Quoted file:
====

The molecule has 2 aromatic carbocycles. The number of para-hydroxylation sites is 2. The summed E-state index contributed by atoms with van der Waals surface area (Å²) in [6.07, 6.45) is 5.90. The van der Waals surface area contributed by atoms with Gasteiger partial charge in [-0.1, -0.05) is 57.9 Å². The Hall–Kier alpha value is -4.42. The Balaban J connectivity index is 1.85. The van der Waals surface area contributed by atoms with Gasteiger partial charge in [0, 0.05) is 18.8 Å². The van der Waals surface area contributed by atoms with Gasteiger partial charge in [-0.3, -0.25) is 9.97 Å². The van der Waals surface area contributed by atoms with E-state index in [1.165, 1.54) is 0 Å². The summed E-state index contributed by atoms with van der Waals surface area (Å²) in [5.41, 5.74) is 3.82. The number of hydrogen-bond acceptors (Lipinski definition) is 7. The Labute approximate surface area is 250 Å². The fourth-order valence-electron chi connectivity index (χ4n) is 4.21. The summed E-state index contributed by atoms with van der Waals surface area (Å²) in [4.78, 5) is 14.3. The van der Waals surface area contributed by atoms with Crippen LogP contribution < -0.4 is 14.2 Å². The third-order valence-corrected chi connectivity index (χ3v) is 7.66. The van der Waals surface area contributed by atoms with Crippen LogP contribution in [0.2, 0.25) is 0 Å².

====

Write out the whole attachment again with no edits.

The molecule has 2 aromatic carbocycles. The number of para-hydroxylation sites is 2. The summed E-state index contributed by atoms with van der Waals surface area (Å²) in [6.07, 6.45) is 5.90. The van der Waals surface area contributed by atoms with Gasteiger partial charge in [-0.1, -0.05) is 57.9 Å². The Hall–Kier alpha value is -4.42. The Balaban J connectivity index is 1.85. The van der Waals surface area contributed by atoms with Gasteiger partial charge in [0, 0.05) is 18.8 Å². The van der Waals surface area contributed by atoms with Gasteiger partial charge in [-0.3, -0.25) is 9.97 Å². The van der Waals surface area contributed by atoms with E-state index in [1.165, 1.54) is 0 Å². The summed E-state index contributed by atoms with van der Waals surface area (Å²) in [5.41, 5.74) is 3.82. The number of hydrogen-bond acceptors (Lipinski definition) is 7. The Labute approximate surface area is 250 Å². The fourth-order valence-electron chi connectivity index (χ4n) is 4.21. The summed E-state index contributed by atoms with van der Waals surface area (Å²) in [4.78, 5) is 14.3. The van der Waals surface area contributed by atoms with Crippen LogP contribution < -0.4 is 14.2 Å². The third-order valence-corrected chi connectivity index (χ3v) is 7.66. The van der Waals surface area contributed by atoms with Crippen LogP contribution in [0.2, 0.25) is 0 Å².